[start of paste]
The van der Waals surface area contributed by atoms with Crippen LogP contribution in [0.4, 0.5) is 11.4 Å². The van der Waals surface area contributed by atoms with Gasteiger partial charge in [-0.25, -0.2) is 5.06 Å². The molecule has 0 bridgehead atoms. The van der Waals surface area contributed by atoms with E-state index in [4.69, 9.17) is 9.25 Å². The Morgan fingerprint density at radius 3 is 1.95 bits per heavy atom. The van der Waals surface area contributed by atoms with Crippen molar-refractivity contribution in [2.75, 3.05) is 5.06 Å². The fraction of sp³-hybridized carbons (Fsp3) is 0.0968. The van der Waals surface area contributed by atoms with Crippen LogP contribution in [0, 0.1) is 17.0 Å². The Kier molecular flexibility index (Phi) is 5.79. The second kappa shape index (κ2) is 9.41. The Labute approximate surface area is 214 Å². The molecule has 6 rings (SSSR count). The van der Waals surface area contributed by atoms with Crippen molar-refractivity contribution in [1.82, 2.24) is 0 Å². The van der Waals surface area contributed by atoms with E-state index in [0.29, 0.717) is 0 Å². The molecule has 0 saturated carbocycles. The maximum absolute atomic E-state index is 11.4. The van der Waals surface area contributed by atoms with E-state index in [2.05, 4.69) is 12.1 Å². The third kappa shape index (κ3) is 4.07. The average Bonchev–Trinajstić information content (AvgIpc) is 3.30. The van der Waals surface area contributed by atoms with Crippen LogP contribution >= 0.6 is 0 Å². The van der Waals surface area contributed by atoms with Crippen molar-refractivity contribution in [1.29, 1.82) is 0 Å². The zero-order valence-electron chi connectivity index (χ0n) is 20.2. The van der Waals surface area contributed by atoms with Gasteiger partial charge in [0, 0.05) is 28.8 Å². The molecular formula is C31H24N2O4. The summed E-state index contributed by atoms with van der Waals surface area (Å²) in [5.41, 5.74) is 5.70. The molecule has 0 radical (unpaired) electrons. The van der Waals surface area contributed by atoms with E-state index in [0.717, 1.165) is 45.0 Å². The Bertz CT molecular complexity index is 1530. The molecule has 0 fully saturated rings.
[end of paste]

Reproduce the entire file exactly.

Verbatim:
The van der Waals surface area contributed by atoms with Crippen LogP contribution in [0.4, 0.5) is 11.4 Å². The van der Waals surface area contributed by atoms with Gasteiger partial charge in [-0.25, -0.2) is 5.06 Å². The molecule has 0 bridgehead atoms. The van der Waals surface area contributed by atoms with E-state index in [4.69, 9.17) is 9.25 Å². The Morgan fingerprint density at radius 3 is 1.95 bits per heavy atom. The van der Waals surface area contributed by atoms with Crippen molar-refractivity contribution in [2.75, 3.05) is 5.06 Å². The fraction of sp³-hybridized carbons (Fsp3) is 0.0968. The van der Waals surface area contributed by atoms with Crippen LogP contribution in [0, 0.1) is 17.0 Å². The Kier molecular flexibility index (Phi) is 5.79. The second kappa shape index (κ2) is 9.41. The Labute approximate surface area is 214 Å². The molecule has 6 rings (SSSR count). The van der Waals surface area contributed by atoms with Crippen molar-refractivity contribution in [1.82, 2.24) is 0 Å². The van der Waals surface area contributed by atoms with E-state index in [0.29, 0.717) is 0 Å². The molecule has 0 saturated carbocycles. The maximum absolute atomic E-state index is 11.4. The van der Waals surface area contributed by atoms with E-state index in [2.05, 4.69) is 12.1 Å². The third kappa shape index (κ3) is 4.07. The average Bonchev–Trinajstić information content (AvgIpc) is 3.30. The van der Waals surface area contributed by atoms with Crippen LogP contribution >= 0.6 is 0 Å². The van der Waals surface area contributed by atoms with Crippen molar-refractivity contribution in [1.29, 1.82) is 0 Å². The zero-order valence-electron chi connectivity index (χ0n) is 20.2. The van der Waals surface area contributed by atoms with Gasteiger partial charge in [0, 0.05) is 28.8 Å². The molecular formula is C31H24N2O4. The summed E-state index contributed by atoms with van der Waals surface area (Å²) in [5.41, 5.74) is 5.70. The molecule has 0 radical (unpaired) electrons. The van der Waals surface area contributed by atoms with E-state index in [0.717, 1.165) is 45.0 Å². The Bertz CT molecular complexity index is 1530. The molecule has 0 fully saturated rings.